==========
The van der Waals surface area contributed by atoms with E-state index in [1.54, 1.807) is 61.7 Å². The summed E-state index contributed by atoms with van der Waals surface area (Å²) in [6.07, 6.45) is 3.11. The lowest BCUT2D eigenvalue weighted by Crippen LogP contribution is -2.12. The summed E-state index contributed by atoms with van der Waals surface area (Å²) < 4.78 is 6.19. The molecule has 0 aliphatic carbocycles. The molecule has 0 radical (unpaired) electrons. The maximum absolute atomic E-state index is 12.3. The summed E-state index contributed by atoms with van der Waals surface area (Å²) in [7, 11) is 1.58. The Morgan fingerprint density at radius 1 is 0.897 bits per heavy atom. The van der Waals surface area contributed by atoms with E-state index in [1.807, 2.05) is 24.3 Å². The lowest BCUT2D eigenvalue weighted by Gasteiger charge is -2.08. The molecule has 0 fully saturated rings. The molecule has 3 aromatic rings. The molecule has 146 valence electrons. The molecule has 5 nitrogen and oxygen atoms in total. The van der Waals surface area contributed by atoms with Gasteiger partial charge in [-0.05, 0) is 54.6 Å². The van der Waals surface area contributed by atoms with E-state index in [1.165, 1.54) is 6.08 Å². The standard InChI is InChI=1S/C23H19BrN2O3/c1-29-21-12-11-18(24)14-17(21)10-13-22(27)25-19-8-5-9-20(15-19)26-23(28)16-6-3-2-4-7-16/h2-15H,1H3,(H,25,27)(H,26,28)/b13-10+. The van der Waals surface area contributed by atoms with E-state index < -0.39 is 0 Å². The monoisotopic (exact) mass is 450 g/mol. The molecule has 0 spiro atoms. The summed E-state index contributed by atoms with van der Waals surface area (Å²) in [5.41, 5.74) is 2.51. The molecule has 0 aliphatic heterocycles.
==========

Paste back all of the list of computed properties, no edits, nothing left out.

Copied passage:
The van der Waals surface area contributed by atoms with E-state index in [1.54, 1.807) is 61.7 Å². The summed E-state index contributed by atoms with van der Waals surface area (Å²) in [6.07, 6.45) is 3.11. The lowest BCUT2D eigenvalue weighted by Crippen LogP contribution is -2.12. The summed E-state index contributed by atoms with van der Waals surface area (Å²) < 4.78 is 6.19. The molecule has 0 aliphatic carbocycles. The molecule has 0 radical (unpaired) electrons. The maximum absolute atomic E-state index is 12.3. The summed E-state index contributed by atoms with van der Waals surface area (Å²) in [7, 11) is 1.58. The Morgan fingerprint density at radius 1 is 0.897 bits per heavy atom. The van der Waals surface area contributed by atoms with E-state index in [1.807, 2.05) is 24.3 Å². The lowest BCUT2D eigenvalue weighted by Gasteiger charge is -2.08. The molecule has 0 fully saturated rings. The molecule has 3 aromatic rings. The molecule has 146 valence electrons. The molecule has 5 nitrogen and oxygen atoms in total. The van der Waals surface area contributed by atoms with Gasteiger partial charge in [-0.05, 0) is 54.6 Å². The van der Waals surface area contributed by atoms with E-state index in [1.165, 1.54) is 6.08 Å². The standard InChI is InChI=1S/C23H19BrN2O3/c1-29-21-12-11-18(24)14-17(21)10-13-22(27)25-19-8-5-9-20(15-19)26-23(28)16-6-3-2-4-7-16/h2-15H,1H3,(H,25,27)(H,26,28)/b13-10+. The van der Waals surface area contributed by atoms with E-state index < -0.39 is 0 Å². The monoisotopic (exact) mass is 450 g/mol. The molecule has 0 spiro atoms. The summed E-state index contributed by atoms with van der Waals surface area (Å²) in [5.41, 5.74) is 2.51. The molecule has 0 aliphatic heterocycles.